Information structure is a pretty broad subject, but there are two basic ideas that are especially important when you're talking about word order: topic and focus. The topic of a sentence is, roughly speaking, "what the sentence is about". Usually, a sequence of sentences will have the same topic, or at least closely related topics. But sometimes you'll want to change topics between sentences, or to contrast two topics with one another — and speakers will tend to mark the new topic in some way when they do this.
English actually does mark topic changes using word order, at least some of the time. In passages like these...
Mary likes beans. Me, I can't stand them.
Mary likes beans. Lentils, she doesn't like so much.
...the left-dislocated word in the second sentence ("me" or "lentils") is marking a change in topic: "Okay, we were talking about beans before, but now we're gonna switch gears and talk about lentils for a while."
The other important idea is focus. Focus actually has a bunch of different uses (see the Krifka article I linked up above for the gory details) but one of the biggest uses is to mark the answers to questions. In English we use prosody to mark focus, like so:
"Who likes beans?"
"MARY likes beans."
"How does Mary feel about beans?"
"Mary LIKES beans."
"What does Mary like to eat?"
"Mary likes BEANS."
But some languages use word order to mark focus too.
So let me give some examples from K'ichee', which is a "free word order" language that I've studied for a while. Default word order in K'ichee' is VOS, so the standard way of saying "Mary likes beans" would look like this:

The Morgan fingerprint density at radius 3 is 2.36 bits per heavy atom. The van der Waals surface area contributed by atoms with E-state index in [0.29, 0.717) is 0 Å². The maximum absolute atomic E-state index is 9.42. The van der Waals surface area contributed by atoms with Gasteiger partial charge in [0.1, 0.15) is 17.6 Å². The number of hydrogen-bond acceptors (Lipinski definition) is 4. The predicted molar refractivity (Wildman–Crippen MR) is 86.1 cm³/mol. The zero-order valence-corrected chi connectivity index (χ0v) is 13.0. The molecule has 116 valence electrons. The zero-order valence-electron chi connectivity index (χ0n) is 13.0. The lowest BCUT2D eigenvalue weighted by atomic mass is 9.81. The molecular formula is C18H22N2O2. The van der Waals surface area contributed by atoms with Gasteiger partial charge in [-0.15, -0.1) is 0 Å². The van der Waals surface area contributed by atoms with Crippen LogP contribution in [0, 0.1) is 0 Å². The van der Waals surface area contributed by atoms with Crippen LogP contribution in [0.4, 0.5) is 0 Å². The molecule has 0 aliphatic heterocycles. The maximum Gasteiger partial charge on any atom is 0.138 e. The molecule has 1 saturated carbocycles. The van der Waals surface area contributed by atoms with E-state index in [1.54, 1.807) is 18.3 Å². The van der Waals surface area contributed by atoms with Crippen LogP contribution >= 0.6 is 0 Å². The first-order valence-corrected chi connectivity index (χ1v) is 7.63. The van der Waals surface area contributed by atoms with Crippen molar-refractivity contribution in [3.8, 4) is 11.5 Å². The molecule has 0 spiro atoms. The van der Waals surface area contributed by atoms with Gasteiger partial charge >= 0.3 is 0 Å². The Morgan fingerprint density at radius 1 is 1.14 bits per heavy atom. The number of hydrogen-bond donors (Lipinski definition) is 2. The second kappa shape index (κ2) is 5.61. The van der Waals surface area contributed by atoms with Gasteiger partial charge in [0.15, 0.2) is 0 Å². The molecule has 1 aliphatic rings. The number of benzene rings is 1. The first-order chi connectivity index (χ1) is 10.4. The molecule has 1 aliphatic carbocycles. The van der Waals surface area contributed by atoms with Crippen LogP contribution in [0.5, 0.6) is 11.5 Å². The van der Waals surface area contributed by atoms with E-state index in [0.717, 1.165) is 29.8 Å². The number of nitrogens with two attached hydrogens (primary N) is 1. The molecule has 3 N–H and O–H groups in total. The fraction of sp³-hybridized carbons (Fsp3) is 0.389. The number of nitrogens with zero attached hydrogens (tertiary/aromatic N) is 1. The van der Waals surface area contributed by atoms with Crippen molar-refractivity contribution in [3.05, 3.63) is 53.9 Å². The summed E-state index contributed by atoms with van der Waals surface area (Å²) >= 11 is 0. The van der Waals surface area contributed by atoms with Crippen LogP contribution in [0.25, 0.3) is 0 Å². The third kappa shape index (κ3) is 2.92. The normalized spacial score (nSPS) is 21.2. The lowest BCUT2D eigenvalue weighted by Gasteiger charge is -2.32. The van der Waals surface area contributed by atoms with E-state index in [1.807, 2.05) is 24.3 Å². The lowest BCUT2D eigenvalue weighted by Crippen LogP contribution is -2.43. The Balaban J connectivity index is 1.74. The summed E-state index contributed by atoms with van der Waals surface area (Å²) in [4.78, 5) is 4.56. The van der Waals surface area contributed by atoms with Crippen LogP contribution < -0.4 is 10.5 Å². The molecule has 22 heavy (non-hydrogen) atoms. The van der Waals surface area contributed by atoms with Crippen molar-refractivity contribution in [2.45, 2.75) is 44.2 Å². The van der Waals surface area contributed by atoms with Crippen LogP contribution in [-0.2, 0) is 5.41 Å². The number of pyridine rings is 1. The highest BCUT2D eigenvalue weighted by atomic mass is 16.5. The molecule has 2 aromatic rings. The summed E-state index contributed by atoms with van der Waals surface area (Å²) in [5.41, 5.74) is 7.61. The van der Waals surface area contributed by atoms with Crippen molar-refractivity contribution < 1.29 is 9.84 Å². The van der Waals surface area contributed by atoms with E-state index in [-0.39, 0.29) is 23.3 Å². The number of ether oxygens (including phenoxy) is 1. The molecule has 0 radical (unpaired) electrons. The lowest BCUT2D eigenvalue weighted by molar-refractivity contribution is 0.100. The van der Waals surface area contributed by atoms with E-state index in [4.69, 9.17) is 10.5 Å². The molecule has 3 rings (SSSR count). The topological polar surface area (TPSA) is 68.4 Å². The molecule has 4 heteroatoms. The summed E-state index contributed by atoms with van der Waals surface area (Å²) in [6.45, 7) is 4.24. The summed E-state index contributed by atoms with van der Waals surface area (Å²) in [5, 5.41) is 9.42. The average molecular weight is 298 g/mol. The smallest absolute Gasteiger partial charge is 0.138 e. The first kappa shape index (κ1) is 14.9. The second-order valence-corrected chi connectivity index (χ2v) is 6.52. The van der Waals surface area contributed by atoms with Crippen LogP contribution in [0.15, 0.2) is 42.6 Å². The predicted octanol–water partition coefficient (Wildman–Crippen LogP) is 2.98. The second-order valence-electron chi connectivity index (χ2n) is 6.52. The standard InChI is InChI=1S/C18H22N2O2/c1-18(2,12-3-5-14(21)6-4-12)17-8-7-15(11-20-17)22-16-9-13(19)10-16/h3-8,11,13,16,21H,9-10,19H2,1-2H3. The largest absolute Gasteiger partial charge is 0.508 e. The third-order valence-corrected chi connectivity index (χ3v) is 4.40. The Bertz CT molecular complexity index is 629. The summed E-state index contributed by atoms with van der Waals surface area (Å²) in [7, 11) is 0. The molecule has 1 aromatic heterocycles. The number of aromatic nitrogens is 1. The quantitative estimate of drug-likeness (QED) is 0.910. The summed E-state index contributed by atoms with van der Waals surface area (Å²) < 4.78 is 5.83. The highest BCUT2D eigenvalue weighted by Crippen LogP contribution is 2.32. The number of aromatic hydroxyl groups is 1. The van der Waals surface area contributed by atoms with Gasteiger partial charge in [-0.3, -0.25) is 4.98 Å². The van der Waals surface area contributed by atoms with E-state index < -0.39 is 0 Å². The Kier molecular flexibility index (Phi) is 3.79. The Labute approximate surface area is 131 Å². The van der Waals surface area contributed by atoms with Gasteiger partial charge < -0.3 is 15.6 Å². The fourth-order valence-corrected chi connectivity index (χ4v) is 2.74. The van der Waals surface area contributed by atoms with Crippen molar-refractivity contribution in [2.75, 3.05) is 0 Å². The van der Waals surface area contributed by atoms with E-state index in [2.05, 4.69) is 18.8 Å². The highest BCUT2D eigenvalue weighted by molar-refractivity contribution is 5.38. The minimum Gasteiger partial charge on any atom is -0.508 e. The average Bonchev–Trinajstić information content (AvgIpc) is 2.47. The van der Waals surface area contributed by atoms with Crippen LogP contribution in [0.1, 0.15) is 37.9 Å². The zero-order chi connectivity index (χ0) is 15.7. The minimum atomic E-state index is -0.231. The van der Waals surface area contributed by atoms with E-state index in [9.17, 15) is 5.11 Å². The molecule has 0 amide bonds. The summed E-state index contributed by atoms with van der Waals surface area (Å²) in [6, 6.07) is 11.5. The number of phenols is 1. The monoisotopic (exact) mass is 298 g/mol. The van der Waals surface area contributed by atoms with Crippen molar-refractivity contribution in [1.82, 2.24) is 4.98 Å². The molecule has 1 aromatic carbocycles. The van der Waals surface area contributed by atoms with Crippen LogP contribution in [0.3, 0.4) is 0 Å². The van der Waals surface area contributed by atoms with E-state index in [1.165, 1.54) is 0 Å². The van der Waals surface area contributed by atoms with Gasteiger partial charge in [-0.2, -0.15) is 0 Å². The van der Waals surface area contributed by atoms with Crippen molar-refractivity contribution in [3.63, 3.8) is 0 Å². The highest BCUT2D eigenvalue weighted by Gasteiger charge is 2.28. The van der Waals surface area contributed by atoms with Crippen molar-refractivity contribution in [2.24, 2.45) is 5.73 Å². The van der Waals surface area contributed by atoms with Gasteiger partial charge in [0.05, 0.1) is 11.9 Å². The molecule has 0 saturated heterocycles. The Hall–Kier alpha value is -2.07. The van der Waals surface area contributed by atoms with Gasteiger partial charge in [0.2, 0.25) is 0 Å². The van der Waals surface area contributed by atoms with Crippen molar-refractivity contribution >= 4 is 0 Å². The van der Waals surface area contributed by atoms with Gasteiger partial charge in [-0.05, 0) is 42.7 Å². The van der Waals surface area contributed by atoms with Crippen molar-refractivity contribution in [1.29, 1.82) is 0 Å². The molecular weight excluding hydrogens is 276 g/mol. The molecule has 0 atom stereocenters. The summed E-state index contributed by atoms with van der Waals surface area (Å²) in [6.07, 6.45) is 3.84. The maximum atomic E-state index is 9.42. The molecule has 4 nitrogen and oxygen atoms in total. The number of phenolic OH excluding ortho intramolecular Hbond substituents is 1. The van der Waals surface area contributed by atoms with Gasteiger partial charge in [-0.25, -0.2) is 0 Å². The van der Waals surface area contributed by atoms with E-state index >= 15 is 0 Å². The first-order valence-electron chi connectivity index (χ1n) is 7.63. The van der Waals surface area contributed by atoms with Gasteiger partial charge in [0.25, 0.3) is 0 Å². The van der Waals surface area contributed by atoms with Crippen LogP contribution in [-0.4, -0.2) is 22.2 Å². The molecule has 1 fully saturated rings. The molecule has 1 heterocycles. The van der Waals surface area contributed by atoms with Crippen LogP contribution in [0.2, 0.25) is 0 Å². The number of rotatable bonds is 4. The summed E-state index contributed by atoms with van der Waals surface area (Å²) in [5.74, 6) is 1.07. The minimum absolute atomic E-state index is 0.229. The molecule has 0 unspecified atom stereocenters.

Karaj kinaq' ra'l Mari'y "Mary likes beans" (literally "Likes beans miss Mary")
In K'ichee', both topics and foci can move to the left of the clause. After a topic, you get a pause; there's no pause after a focus; and if both the topic and focus move, the topic goes first. You can also move words to the end of the clause, which makes them sound a bit like an afterthought. So the "real" word order in K'iche' is more like "Topic (pause) focus V normal-O normal-S (pause) afterthought," though of course you won't get all those slots filled in a single clause.
Anyway, this lets you say things like these:
Kinaq' karaj ra'l Mari'y "Mary likes BEANS"
(This answers the question "what does Mary like?")
Ra'l Mari'y (pause) karaj kinaq' "As for Mary, she likes beans."
(This changes the topic: we were talking about someone else, now we're talking about Mary)
Ra'l Mari'y (pause) kinaq' karaj "As for Mary, she likes BEANS."
(This changes the topic and answers a question. For instance, maybe you asked a minute ago about what someone else likes, but now you're asking what Mary likes, and I'm answering the second question)
Karaj ra'l Mari'y (pause) kinaq "Mary likes 'em.... likes beans, that is."
(This makes "beans" an afterthought. You might use it when you've been talking on the topic of beans for a while, but you want to remind your listener that that's what you're talking about.)
And so on. The upshot is, all six permutations of subject, verb and object are possible in K'ichee', given the right combination of topic, focus and afterthought.
For what it's worth too, I don't speak Polish but it looks like something similar is going on in Kamil Stachowski's Polish examples. Note that sometimes he says that a particular word order answers a specific question. This suggests to me that those word orders are being used for focus-marking in Polish — and a little Googling turns up this article on Polish focus-marking claiming that word order is indeed relevant.